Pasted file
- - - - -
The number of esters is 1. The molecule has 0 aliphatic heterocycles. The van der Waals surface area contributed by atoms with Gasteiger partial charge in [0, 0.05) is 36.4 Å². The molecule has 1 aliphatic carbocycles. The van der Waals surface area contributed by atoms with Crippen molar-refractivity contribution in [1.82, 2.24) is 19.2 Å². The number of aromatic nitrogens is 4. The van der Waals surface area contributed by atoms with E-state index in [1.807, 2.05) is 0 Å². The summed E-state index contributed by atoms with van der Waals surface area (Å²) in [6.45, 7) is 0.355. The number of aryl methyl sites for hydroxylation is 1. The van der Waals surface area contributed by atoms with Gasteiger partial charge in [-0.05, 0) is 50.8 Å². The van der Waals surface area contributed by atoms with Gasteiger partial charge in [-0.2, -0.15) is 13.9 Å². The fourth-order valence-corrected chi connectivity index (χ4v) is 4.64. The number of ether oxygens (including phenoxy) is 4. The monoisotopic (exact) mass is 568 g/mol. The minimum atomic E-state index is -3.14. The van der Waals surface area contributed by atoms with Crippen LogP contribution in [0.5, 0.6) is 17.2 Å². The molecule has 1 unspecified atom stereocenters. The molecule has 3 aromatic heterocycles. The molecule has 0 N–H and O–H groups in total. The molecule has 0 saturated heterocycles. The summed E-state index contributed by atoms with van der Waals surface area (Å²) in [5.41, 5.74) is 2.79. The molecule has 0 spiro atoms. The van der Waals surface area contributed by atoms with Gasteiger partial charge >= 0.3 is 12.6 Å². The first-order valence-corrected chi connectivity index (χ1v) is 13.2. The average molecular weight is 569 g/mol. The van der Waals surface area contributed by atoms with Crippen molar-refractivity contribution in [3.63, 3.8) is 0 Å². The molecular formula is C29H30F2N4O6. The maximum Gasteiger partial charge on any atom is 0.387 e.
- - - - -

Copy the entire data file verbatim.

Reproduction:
The number of esters is 1. The molecule has 0 aliphatic heterocycles. The van der Waals surface area contributed by atoms with Gasteiger partial charge in [0, 0.05) is 36.4 Å². The molecule has 1 aliphatic carbocycles. The van der Waals surface area contributed by atoms with Crippen molar-refractivity contribution in [1.82, 2.24) is 19.2 Å². The number of aromatic nitrogens is 4. The van der Waals surface area contributed by atoms with E-state index in [1.807, 2.05) is 0 Å². The summed E-state index contributed by atoms with van der Waals surface area (Å²) in [6.45, 7) is 0.355. The number of aryl methyl sites for hydroxylation is 1. The van der Waals surface area contributed by atoms with Gasteiger partial charge in [-0.05, 0) is 50.8 Å². The van der Waals surface area contributed by atoms with Gasteiger partial charge in [-0.2, -0.15) is 13.9 Å². The fourth-order valence-corrected chi connectivity index (χ4v) is 4.64. The number of ether oxygens (including phenoxy) is 4. The monoisotopic (exact) mass is 568 g/mol. The minimum atomic E-state index is -3.14. The van der Waals surface area contributed by atoms with Crippen LogP contribution in [0.5, 0.6) is 17.2 Å². The molecule has 1 unspecified atom stereocenters. The molecule has 3 aromatic heterocycles. The molecule has 0 N–H and O–H groups in total. The molecule has 0 saturated heterocycles. The summed E-state index contributed by atoms with van der Waals surface area (Å²) in [5.41, 5.74) is 2.79. The molecule has 0 spiro atoms. The van der Waals surface area contributed by atoms with Gasteiger partial charge >= 0.3 is 12.6 Å². The first-order valence-corrected chi connectivity index (χ1v) is 13.2. The average molecular weight is 569 g/mol. The van der Waals surface area contributed by atoms with Crippen molar-refractivity contribution in [3.63, 3.8) is 0 Å². The molecular formula is C29H30F2N4O6. The maximum Gasteiger partial charge on any atom is 0.387 e.